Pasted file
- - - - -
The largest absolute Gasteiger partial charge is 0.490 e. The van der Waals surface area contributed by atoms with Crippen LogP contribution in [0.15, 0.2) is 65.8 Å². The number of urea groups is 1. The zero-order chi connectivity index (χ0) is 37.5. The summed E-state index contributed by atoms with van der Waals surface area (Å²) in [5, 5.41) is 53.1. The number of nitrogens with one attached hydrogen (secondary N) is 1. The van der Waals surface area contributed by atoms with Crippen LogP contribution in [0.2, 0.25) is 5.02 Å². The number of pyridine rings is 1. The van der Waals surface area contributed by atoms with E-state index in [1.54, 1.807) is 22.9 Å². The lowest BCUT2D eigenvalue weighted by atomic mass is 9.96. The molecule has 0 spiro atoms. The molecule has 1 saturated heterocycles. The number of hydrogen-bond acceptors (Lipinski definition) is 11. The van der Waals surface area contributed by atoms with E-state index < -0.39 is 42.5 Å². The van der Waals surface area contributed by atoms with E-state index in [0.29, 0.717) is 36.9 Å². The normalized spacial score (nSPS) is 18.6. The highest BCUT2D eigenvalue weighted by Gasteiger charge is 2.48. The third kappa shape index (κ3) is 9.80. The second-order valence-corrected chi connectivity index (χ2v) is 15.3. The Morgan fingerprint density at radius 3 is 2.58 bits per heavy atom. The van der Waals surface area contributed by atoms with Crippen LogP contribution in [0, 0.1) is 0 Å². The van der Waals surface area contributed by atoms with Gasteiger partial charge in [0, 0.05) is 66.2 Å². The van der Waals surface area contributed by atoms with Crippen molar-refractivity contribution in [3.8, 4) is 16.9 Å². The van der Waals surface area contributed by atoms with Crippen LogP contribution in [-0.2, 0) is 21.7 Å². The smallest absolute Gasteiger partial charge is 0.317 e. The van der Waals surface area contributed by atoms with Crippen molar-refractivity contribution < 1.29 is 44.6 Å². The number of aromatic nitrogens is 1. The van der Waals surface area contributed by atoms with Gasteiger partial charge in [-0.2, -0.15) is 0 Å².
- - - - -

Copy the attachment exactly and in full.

The largest absolute Gasteiger partial charge is 0.490 e. The van der Waals surface area contributed by atoms with Crippen LogP contribution in [0.15, 0.2) is 65.8 Å². The number of urea groups is 1. The zero-order chi connectivity index (χ0) is 37.5. The summed E-state index contributed by atoms with van der Waals surface area (Å²) in [5, 5.41) is 53.1. The number of nitrogens with one attached hydrogen (secondary N) is 1. The van der Waals surface area contributed by atoms with Crippen LogP contribution in [0.2, 0.25) is 5.02 Å². The number of pyridine rings is 1. The van der Waals surface area contributed by atoms with E-state index in [1.54, 1.807) is 22.9 Å². The lowest BCUT2D eigenvalue weighted by atomic mass is 9.96. The molecule has 0 spiro atoms. The molecule has 1 saturated heterocycles. The number of hydrogen-bond acceptors (Lipinski definition) is 11. The van der Waals surface area contributed by atoms with E-state index < -0.39 is 42.5 Å². The van der Waals surface area contributed by atoms with E-state index in [0.29, 0.717) is 36.9 Å². The normalized spacial score (nSPS) is 18.6. The highest BCUT2D eigenvalue weighted by Gasteiger charge is 2.48. The third kappa shape index (κ3) is 9.80. The second-order valence-corrected chi connectivity index (χ2v) is 15.3. The Morgan fingerprint density at radius 3 is 2.58 bits per heavy atom. The van der Waals surface area contributed by atoms with Crippen LogP contribution in [0, 0.1) is 0 Å². The van der Waals surface area contributed by atoms with Gasteiger partial charge in [0, 0.05) is 66.2 Å². The van der Waals surface area contributed by atoms with Crippen molar-refractivity contribution in [3.8, 4) is 16.9 Å². The van der Waals surface area contributed by atoms with Crippen LogP contribution in [-0.2, 0) is 21.7 Å². The smallest absolute Gasteiger partial charge is 0.317 e. The van der Waals surface area contributed by atoms with Crippen molar-refractivity contribution < 1.29 is 44.6 Å². The number of aromatic nitrogens is 1. The van der Waals surface area contributed by atoms with Gasteiger partial charge in [-0.2, -0.15) is 0 Å².